Aquatic humans on Bioko Island presumably had neutral-colored skin

Allan Krill

In the Bioko model of human evolution, human skin evolved from neutral-colored chimpanzee skin. The aquatic apes lost their fur and evolved into naked humans, because they were mostly in the water, at least during daylight hours. Water covered most of their bodies, and hair covered the tops of their heads.

Humans with neutral-colored skin presumably left Bioko during the last 300,000 years, when there were 3 or 4 periods of land bridges. The last humans may have left as recently as 50,000 years ago. They quickly invented clothing for protection during the day and warmth at night, but there was still some skin exposed to the elements. Their skin colors evolved according to where they migrated.

Lighter skin was selected for in Europe and Asia, because it helped convert the UV of sunlight to vitamin D. Darker skin was selected for in sunny African climates, because it helped protect against too much UV, which causes skin cancer.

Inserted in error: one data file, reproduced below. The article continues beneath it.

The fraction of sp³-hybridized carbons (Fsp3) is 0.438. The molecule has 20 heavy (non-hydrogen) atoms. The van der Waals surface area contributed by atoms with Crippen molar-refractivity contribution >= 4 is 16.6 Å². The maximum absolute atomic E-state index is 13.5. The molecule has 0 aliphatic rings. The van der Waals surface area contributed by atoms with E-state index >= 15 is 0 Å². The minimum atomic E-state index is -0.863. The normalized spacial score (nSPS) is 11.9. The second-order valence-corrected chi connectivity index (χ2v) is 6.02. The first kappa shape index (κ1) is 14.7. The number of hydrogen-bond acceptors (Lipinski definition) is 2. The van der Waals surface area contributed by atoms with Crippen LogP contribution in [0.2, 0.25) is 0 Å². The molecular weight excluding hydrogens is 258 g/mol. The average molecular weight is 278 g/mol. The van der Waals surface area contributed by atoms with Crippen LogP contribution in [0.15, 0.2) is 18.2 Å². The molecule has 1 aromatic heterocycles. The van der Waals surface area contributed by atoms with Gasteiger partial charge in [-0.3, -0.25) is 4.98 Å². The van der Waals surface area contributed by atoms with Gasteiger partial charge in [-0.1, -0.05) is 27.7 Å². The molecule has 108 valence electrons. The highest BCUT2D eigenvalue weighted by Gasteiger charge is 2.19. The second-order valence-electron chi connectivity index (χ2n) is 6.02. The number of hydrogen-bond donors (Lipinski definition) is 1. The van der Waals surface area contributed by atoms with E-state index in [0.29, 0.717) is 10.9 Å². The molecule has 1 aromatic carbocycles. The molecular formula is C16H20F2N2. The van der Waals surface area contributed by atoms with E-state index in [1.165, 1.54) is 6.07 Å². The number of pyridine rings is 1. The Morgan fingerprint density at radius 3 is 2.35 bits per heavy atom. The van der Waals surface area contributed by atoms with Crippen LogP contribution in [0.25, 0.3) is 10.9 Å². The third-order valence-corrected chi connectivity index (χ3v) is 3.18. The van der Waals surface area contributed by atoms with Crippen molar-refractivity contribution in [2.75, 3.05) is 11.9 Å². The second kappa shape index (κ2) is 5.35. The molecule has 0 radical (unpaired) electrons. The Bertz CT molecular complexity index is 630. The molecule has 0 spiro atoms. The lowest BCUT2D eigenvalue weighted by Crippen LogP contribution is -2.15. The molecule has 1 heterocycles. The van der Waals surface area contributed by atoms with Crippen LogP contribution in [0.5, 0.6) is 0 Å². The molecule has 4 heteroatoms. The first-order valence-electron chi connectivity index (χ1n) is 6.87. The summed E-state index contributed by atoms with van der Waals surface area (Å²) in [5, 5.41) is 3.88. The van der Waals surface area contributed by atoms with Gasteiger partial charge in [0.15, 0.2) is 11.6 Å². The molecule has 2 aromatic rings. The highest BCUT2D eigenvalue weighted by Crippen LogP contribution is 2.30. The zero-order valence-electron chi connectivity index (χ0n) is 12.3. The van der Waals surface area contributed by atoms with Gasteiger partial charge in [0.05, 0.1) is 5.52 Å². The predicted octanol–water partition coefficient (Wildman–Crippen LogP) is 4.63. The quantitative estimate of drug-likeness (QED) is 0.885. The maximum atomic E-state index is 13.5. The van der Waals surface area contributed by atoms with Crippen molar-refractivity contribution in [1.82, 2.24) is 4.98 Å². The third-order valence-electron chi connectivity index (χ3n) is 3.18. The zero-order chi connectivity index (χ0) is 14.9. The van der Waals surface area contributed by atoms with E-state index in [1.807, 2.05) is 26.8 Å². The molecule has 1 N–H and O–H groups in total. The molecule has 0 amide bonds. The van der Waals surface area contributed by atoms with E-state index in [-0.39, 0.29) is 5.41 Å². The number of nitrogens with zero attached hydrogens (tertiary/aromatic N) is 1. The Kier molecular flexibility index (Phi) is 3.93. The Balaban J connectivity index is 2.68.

Here is a map of the world showing UV levels. Note that the African coast in the Gulf of Guinea is relatively light, because it is often cloudy there. Bioko itself is not shown on this map, but it would probably be one of the lightest colors, because it has its own landscape and climate. Wikipedia: Bioko has a rather debilitating climate. The so-called dry season lasts from November to March, and the rest of the year is rainy. The average annual temperature of about 77 °F (25 °C) varies little throughout the year. Afternoon temperatures reach the high 80s °F (low 30s °C) and drop to only about 70 °F (21.1 °C) at night. Most of the time the sky is cloudy and overcast.